[CAF Note: I originally published this on November 12, 2013. As our subscribers and readers are managing unprecedented change, I am republishing now. Hope it helps!]
By Catherine Austin Fitts
As a child I spent my summers in a farm high in the White Mountains of New Hampshire. Each summer, we were educated on Yankee farmer stories. These were stories about people who were very wise and invariably involved a city slicker who could benefit from listening to men and women who lived in tune with the heartbeat of the earth and other living things.
One of my favorite tells of the city slicker who got lost on the backroads. Exasperated, he pulled up to ask a local farmer how to get to the nearest town. The helpful farmer explained that it was easy, saying, “Yup, just go down the road three sees, take a left, then go two sees, take a right and that’ll put you in ‘er.” Baffled but appreciative, the city slicker thanked the farmer and asked if he could expand on what a “see” was. The farmer replied, “Why, sure. A see is when you can see as far as you can see, that’s one see!”
There was a time when I took planning very seriously. I and my business had a five year plan, a one year plan, and a plan for the quarter. Once when I was flying to the mid-west to negotiate a bond offering for a large corporate client, the plane hit an air pocket and went into a steep nose dive. The dive continued for an uncomfortable amount of seconds. One of the stewardesses was in the aisle next to my row. She let out a scream, “We’re all going to die!” My first thought was, “I need a plan.” It took me several seconds to realize that a plan was not going to do me much good. The pilot pulled us out of the nose dive, with me having learned an important lesson about the limits of good planning.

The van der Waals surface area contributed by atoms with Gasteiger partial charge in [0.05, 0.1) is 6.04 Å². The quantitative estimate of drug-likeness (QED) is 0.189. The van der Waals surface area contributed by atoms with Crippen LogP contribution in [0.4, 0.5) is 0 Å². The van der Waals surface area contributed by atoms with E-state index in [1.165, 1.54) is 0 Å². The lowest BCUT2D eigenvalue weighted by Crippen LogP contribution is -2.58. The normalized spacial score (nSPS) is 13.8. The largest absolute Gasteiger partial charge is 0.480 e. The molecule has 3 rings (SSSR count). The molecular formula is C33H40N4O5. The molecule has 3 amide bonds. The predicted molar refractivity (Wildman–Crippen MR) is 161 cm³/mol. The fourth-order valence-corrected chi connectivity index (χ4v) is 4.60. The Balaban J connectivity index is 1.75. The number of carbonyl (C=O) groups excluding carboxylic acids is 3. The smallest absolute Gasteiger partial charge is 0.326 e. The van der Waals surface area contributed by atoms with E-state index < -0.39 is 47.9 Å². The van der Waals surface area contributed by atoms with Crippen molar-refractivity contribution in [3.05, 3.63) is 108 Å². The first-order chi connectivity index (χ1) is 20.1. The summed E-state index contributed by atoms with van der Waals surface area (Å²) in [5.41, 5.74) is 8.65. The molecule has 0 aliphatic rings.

Then in the 1990’s, I entered into a puzzle palace of extreme circumstances, not unlike in a concentrated way what everyone in America is now experiencing. Multiple stresses. Unfairness. Falling revenues. Rising expenses. Increasing demands. Meanness. Mike Tyson said, “Everyone has a plan until they get punched in the face.” Every day was a “punch in the face.” Some days, every hour there was a “punch in the face.”
Plans did not work. Or at least the kind of plans that I had been used to doing. Plans got replaced by prayers – prayers without ceasing. Then I remembered the story of the city slicker and the farmer. I realized I could have plans for each “see.” Some days I was lucky and the “see” was a whole day. Some days, the “sees” came in hours, even minutes. I kept seeing and planning, and from it emerged a whole new way of living and dancing in a life that pulled no punches. Planning by sees made it easier to give up false certainties, false relationships, false status and invent new opportunities from what was real that flowed in and around me each day.
A see is when you can see as far as you can see. That’s one see. Think about it.